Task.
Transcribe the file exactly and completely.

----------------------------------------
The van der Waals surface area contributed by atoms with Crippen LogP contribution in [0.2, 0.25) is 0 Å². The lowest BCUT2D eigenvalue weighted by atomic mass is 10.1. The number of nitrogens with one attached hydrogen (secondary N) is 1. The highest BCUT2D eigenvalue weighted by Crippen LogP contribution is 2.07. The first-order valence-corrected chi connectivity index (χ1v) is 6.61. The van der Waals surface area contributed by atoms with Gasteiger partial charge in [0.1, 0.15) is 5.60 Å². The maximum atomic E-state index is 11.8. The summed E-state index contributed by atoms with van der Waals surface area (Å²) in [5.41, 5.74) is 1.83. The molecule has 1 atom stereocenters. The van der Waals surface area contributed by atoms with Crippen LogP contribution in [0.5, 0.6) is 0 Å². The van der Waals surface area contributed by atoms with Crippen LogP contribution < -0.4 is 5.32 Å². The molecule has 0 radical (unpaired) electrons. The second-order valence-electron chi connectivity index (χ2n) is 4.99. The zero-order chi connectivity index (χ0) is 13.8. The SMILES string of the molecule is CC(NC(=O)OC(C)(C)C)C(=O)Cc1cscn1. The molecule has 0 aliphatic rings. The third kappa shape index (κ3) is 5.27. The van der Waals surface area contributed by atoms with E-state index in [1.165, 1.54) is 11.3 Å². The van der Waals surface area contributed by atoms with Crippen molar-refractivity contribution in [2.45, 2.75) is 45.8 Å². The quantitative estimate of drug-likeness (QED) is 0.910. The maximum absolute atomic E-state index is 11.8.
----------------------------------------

The van der Waals surface area contributed by atoms with Crippen LogP contribution in [0.2, 0.25) is 0 Å². The lowest BCUT2D eigenvalue weighted by atomic mass is 10.1. The number of nitrogens with one attached hydrogen (secondary N) is 1. The highest BCUT2D eigenvalue weighted by Crippen LogP contribution is 2.07. The first-order valence-corrected chi connectivity index (χ1v) is 6.61. The van der Waals surface area contributed by atoms with Gasteiger partial charge in [0.1, 0.15) is 5.60 Å². The maximum atomic E-state index is 11.8. The summed E-state index contributed by atoms with van der Waals surface area (Å²) in [5.41, 5.74) is 1.83. The molecule has 1 atom stereocenters. The van der Waals surface area contributed by atoms with Crippen LogP contribution in [0.5, 0.6) is 0 Å². The van der Waals surface area contributed by atoms with Crippen LogP contribution < -0.4 is 5.32 Å². The molecule has 0 radical (unpaired) electrons. The second-order valence-electron chi connectivity index (χ2n) is 4.99. The zero-order chi connectivity index (χ0) is 13.8. The SMILES string of the molecule is CC(NC(=O)OC(C)(C)C)C(=O)Cc1cscn1. The molecule has 0 aliphatic rings. The third kappa shape index (κ3) is 5.27. The van der Waals surface area contributed by atoms with E-state index in [1.165, 1.54) is 11.3 Å². The van der Waals surface area contributed by atoms with Crippen molar-refractivity contribution in [2.45, 2.75) is 45.8 Å². The quantitative estimate of drug-likeness (QED) is 0.910. The maximum absolute atomic E-state index is 11.8.